MANAGED CARE September 2005. ©MediMedia USA
Generally accepted clinical practice guidelines (CPGs) offer little help to physicians who are treating elderly patients with multiple chronic conditions, according to a recent study in the Journal of the American Medical Association.
In terms of medication dosage, for instance, following the CPGs for a hypothetical 79-year-old woman with nine chronic diseases could get downright confusing.
The patient would have to take 12 separate medications. "This regimen requires 19 doses per day, taken at five times during a typical day...."
An editorial in the same issue of JAMA (Aug. 10) says that, "Encouraging customization of care in complex clinical scenarios respects the individuality of patients and the professional judgment of highly skilled physicians and minimizes the problem of overtreating patients most susceptible to drug interactions, drug adverse effects, and medical error."
The study — "Clinical Practice Guidelines and Quality of Care for Older Patients With Multiple Comorbid Diseases" — looks at how following the CPGs for nine conditions would, in the case of that hypothetical 79-year-old woman, play out.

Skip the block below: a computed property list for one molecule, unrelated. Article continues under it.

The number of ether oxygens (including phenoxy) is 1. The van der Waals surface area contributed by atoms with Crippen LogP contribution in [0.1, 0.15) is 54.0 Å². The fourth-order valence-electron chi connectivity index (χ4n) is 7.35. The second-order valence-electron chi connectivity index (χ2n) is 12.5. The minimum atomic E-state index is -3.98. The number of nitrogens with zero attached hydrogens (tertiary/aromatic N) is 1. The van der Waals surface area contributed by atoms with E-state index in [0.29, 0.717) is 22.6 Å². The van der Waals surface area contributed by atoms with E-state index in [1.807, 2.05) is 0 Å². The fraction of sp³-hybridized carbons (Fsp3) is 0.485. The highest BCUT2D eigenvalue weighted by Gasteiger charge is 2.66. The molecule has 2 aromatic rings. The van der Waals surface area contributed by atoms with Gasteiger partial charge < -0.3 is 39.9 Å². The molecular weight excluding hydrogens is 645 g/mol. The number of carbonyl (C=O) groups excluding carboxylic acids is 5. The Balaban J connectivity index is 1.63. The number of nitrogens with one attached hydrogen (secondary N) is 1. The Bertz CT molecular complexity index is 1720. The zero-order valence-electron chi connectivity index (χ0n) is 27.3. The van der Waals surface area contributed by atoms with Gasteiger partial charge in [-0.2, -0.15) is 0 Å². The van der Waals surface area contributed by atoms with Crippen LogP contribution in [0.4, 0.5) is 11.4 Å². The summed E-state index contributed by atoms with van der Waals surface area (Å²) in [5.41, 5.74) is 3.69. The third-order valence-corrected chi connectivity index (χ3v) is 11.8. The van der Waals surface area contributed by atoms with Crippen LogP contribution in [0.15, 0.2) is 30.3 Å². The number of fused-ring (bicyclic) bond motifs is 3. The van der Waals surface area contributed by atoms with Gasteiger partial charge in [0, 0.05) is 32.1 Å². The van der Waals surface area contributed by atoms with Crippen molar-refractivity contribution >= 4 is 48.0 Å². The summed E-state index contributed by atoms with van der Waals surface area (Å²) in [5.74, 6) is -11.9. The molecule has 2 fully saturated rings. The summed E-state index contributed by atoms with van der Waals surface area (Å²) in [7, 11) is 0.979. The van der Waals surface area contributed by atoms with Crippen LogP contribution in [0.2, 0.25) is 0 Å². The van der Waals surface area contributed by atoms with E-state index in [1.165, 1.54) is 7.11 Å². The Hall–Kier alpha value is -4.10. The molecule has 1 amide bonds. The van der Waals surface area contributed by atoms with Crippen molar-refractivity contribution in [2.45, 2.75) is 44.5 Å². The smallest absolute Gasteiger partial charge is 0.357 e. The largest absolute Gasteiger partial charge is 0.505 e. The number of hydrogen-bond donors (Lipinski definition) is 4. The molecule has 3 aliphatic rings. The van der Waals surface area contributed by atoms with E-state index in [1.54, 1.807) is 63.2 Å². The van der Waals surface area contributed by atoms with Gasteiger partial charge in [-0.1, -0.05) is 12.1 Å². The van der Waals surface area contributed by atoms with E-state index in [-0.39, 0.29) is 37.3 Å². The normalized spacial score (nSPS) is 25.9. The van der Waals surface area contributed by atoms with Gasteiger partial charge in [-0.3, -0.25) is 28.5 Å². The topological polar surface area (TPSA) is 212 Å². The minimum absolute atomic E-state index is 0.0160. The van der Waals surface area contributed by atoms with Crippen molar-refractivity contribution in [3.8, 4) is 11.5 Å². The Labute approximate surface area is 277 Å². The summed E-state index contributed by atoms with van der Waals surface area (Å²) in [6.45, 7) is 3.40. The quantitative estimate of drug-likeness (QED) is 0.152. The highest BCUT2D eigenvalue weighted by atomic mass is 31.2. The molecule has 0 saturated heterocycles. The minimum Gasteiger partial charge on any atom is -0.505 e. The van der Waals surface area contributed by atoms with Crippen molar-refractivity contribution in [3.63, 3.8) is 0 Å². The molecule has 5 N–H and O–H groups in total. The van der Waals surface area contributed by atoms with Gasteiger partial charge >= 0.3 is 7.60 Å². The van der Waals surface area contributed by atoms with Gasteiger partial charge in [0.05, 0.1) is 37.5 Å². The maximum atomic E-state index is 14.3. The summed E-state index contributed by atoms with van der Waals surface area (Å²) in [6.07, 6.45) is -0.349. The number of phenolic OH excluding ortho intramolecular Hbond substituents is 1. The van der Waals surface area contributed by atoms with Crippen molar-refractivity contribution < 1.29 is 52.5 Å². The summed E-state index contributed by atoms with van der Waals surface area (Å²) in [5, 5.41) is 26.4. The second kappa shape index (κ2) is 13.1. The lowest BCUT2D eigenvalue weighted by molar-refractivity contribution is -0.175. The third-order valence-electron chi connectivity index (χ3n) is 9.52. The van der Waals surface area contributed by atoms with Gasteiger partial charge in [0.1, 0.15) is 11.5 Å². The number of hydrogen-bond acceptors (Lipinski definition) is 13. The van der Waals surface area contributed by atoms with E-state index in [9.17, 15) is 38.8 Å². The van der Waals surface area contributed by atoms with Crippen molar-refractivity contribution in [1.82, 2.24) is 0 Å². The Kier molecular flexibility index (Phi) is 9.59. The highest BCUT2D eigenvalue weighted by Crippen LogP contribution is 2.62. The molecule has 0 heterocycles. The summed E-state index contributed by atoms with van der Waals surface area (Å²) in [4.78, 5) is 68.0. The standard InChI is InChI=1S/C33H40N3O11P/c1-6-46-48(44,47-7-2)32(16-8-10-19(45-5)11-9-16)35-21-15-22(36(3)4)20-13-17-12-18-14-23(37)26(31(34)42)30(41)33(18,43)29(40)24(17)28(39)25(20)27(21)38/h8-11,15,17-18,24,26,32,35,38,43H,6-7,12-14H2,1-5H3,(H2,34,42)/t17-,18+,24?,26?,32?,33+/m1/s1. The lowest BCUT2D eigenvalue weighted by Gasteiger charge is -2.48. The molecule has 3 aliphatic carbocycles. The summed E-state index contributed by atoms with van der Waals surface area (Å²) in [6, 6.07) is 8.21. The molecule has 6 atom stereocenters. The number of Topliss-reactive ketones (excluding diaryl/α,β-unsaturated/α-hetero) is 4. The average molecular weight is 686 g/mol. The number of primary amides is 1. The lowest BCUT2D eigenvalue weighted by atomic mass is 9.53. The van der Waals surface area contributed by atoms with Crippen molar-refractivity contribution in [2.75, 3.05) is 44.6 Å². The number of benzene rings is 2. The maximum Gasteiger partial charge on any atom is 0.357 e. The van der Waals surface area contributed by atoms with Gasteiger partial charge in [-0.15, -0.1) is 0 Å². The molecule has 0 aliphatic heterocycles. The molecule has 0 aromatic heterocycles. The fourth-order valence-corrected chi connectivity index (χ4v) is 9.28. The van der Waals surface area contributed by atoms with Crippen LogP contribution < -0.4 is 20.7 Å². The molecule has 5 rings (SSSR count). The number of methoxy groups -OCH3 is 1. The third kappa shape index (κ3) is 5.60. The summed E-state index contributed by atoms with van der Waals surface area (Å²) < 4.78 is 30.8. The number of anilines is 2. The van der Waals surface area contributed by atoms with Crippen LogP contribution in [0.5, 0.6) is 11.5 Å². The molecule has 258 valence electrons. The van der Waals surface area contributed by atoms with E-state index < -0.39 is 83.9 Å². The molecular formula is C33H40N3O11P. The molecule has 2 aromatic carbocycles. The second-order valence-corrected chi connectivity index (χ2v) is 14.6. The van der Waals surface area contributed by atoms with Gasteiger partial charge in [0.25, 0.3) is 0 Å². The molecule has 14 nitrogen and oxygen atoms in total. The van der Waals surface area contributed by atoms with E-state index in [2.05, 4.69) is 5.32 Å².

The "patient" has hypertension, chronic heart failure, stable angina, atrial fibrillation, hypercholesterolemia, diabetes mellitus, osteoarthritis, chronic obstructive pulmonary disease, and osteoporosis.
"It is evident that CPGs, designed largely by specialty-dominated committees for managing single diseases, provide clinicians little guidance about caring for older patients with multiple chronic diseases," the study says. About half of people over 65 have three or more chronic diseases.
The JAMA editorial states that CPGs should take into account individual factors such as age.
"This is especially important for frail elderly patients with multiple chronic conditions, who may be unable or unwilling to tolerate, afford, or adhere to a large number of pharmacological and lifestyle interventions over long periods," the editorial says.
One problem doctors face is the proliferation of CPGs over the years.
"The National Guideline Clearinghouse ... listed about 650 CPGs in 1999 and more than 1,650 active CPGs in July 2005," the JAMA editorial notes.
The inability of CPGs to help manage elderly patients with multiple chronic conditions may be exacerbated by pay-for-performance initiatives.
The study states, "Because the specific elements of care are based on single-disease CPGs, pay-for-performance may create incentives for ignoring the complexity of multiple comorbid chronic diseases and dissuade clinicians from caring for individuals with multiple comorbid diseases."